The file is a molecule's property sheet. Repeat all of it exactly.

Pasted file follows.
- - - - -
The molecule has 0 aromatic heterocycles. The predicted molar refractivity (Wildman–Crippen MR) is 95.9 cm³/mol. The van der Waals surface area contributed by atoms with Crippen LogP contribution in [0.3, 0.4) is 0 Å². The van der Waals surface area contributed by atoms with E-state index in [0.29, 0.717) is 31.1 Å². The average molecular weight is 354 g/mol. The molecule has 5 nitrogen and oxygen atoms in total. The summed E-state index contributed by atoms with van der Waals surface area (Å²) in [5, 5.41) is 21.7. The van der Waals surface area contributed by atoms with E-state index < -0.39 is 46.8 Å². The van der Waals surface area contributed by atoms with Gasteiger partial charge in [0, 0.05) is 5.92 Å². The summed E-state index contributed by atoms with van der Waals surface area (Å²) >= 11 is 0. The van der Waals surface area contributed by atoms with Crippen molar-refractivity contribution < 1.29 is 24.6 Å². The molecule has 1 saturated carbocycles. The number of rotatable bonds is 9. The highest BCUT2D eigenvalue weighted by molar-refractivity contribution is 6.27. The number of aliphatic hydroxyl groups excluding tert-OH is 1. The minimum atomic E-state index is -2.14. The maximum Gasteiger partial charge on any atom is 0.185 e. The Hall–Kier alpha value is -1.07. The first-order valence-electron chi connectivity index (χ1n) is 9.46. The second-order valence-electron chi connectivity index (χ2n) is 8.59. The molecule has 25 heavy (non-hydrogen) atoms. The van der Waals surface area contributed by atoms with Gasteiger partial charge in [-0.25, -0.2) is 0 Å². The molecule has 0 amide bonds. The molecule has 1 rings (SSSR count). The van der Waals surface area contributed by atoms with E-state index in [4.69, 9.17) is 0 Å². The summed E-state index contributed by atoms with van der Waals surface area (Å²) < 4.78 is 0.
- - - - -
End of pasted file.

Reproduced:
The molecule has 0 aromatic heterocycles. The predicted molar refractivity (Wildman–Crippen MR) is 95.9 cm³/mol. The van der Waals surface area contributed by atoms with Crippen LogP contribution in [0.3, 0.4) is 0 Å². The van der Waals surface area contributed by atoms with E-state index in [0.29, 0.717) is 31.1 Å². The average molecular weight is 354 g/mol. The molecule has 5 nitrogen and oxygen atoms in total. The summed E-state index contributed by atoms with van der Waals surface area (Å²) in [5, 5.41) is 21.7. The van der Waals surface area contributed by atoms with E-state index < -0.39 is 46.8 Å². The van der Waals surface area contributed by atoms with Gasteiger partial charge in [0, 0.05) is 5.92 Å². The summed E-state index contributed by atoms with van der Waals surface area (Å²) >= 11 is 0. The van der Waals surface area contributed by atoms with Crippen molar-refractivity contribution < 1.29 is 24.6 Å². The molecule has 1 saturated carbocycles. The number of rotatable bonds is 9. The highest BCUT2D eigenvalue weighted by molar-refractivity contribution is 6.27. The number of aliphatic hydroxyl groups excluding tert-OH is 1. The minimum atomic E-state index is -2.14. The maximum Gasteiger partial charge on any atom is 0.185 e. The Hall–Kier alpha value is -1.07. The first-order valence-electron chi connectivity index (χ1n) is 9.46. The second-order valence-electron chi connectivity index (χ2n) is 8.59. The molecule has 25 heavy (non-hydrogen) atoms. The van der Waals surface area contributed by atoms with Gasteiger partial charge in [-0.25, -0.2) is 0 Å². The molecule has 0 amide bonds. The molecule has 1 rings (SSSR count). The van der Waals surface area contributed by atoms with E-state index in [4.69, 9.17) is 0 Å². The summed E-state index contributed by atoms with van der Waals surface area (Å²) < 4.78 is 0.